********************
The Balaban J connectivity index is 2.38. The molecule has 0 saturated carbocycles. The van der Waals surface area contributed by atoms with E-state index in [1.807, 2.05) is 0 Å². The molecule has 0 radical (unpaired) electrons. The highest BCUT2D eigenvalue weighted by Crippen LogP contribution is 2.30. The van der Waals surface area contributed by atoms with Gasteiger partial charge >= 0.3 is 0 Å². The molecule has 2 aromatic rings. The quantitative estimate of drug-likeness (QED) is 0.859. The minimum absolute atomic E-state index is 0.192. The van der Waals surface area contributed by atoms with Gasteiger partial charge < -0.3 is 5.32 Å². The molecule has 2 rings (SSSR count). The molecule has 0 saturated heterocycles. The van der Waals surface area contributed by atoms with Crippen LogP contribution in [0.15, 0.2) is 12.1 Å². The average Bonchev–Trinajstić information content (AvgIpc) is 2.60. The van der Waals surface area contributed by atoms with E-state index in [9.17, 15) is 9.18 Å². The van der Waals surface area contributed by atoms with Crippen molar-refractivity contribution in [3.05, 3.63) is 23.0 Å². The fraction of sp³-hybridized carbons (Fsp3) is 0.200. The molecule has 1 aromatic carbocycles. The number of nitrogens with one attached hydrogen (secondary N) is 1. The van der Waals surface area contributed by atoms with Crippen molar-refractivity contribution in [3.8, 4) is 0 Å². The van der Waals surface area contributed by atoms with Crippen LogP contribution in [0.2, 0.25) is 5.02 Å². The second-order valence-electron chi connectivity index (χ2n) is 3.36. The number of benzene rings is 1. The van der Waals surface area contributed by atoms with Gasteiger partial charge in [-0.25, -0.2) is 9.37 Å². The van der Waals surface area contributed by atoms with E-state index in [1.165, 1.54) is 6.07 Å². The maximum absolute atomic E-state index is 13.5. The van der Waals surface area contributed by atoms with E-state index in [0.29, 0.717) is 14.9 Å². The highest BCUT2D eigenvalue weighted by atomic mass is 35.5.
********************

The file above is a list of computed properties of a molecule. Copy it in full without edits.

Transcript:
The Balaban J connectivity index is 2.38. The molecule has 0 saturated carbocycles. The van der Waals surface area contributed by atoms with E-state index in [1.807, 2.05) is 0 Å². The molecule has 0 radical (unpaired) electrons. The highest BCUT2D eigenvalue weighted by Crippen LogP contribution is 2.30. The van der Waals surface area contributed by atoms with Gasteiger partial charge >= 0.3 is 0 Å². The molecule has 2 aromatic rings. The quantitative estimate of drug-likeness (QED) is 0.859. The minimum absolute atomic E-state index is 0.192. The van der Waals surface area contributed by atoms with Gasteiger partial charge < -0.3 is 5.32 Å². The molecule has 2 rings (SSSR count). The molecule has 0 saturated heterocycles. The van der Waals surface area contributed by atoms with Crippen LogP contribution in [0.15, 0.2) is 12.1 Å². The average Bonchev–Trinajstić information content (AvgIpc) is 2.60. The van der Waals surface area contributed by atoms with E-state index in [9.17, 15) is 9.18 Å². The van der Waals surface area contributed by atoms with Crippen molar-refractivity contribution in [3.05, 3.63) is 23.0 Å². The fraction of sp³-hybridized carbons (Fsp3) is 0.200. The molecule has 1 aromatic carbocycles. The number of nitrogens with one attached hydrogen (secondary N) is 1. The van der Waals surface area contributed by atoms with Crippen molar-refractivity contribution in [3.8, 4) is 0 Å². The van der Waals surface area contributed by atoms with Crippen LogP contribution in [0.2, 0.25) is 5.02 Å². The second-order valence-electron chi connectivity index (χ2n) is 3.36. The number of benzene rings is 1. The van der Waals surface area contributed by atoms with Gasteiger partial charge in [-0.25, -0.2) is 9.37 Å². The van der Waals surface area contributed by atoms with E-state index in [1.165, 1.54) is 6.07 Å². The maximum absolute atomic E-state index is 13.5. The van der Waals surface area contributed by atoms with E-state index in [0.29, 0.717) is 14.9 Å². The highest BCUT2D eigenvalue weighted by atomic mass is 35.5.